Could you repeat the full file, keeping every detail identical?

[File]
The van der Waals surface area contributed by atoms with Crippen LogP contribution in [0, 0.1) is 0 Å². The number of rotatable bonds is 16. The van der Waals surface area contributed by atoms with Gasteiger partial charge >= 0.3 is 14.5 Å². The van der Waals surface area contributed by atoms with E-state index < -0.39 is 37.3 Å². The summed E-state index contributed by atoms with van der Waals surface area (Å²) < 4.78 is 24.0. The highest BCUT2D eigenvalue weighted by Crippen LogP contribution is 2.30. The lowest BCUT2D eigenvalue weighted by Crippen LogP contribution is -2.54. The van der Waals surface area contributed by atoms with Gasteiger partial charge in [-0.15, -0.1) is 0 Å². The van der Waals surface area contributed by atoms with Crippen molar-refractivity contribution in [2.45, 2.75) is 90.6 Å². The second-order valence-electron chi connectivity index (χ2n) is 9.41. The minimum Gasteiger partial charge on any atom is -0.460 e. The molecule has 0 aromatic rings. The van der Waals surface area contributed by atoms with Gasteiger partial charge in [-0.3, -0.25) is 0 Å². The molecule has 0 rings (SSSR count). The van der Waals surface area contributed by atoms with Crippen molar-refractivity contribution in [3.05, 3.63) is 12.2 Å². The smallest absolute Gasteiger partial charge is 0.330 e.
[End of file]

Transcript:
The van der Waals surface area contributed by atoms with Crippen LogP contribution in [0, 0.1) is 0 Å². The number of rotatable bonds is 16. The van der Waals surface area contributed by atoms with Gasteiger partial charge >= 0.3 is 14.5 Å². The van der Waals surface area contributed by atoms with E-state index < -0.39 is 37.3 Å². The summed E-state index contributed by atoms with van der Waals surface area (Å²) < 4.78 is 24.0. The highest BCUT2D eigenvalue weighted by Crippen LogP contribution is 2.30. The lowest BCUT2D eigenvalue weighted by Crippen LogP contribution is -2.54. The van der Waals surface area contributed by atoms with Gasteiger partial charge in [-0.15, -0.1) is 0 Å². The van der Waals surface area contributed by atoms with Crippen molar-refractivity contribution in [2.45, 2.75) is 90.6 Å². The second-order valence-electron chi connectivity index (χ2n) is 9.41. The minimum Gasteiger partial charge on any atom is -0.460 e. The molecule has 0 aromatic rings. The van der Waals surface area contributed by atoms with Gasteiger partial charge in [-0.3, -0.25) is 0 Å². The molecule has 0 rings (SSSR count). The van der Waals surface area contributed by atoms with Crippen molar-refractivity contribution in [3.05, 3.63) is 12.2 Å². The smallest absolute Gasteiger partial charge is 0.330 e.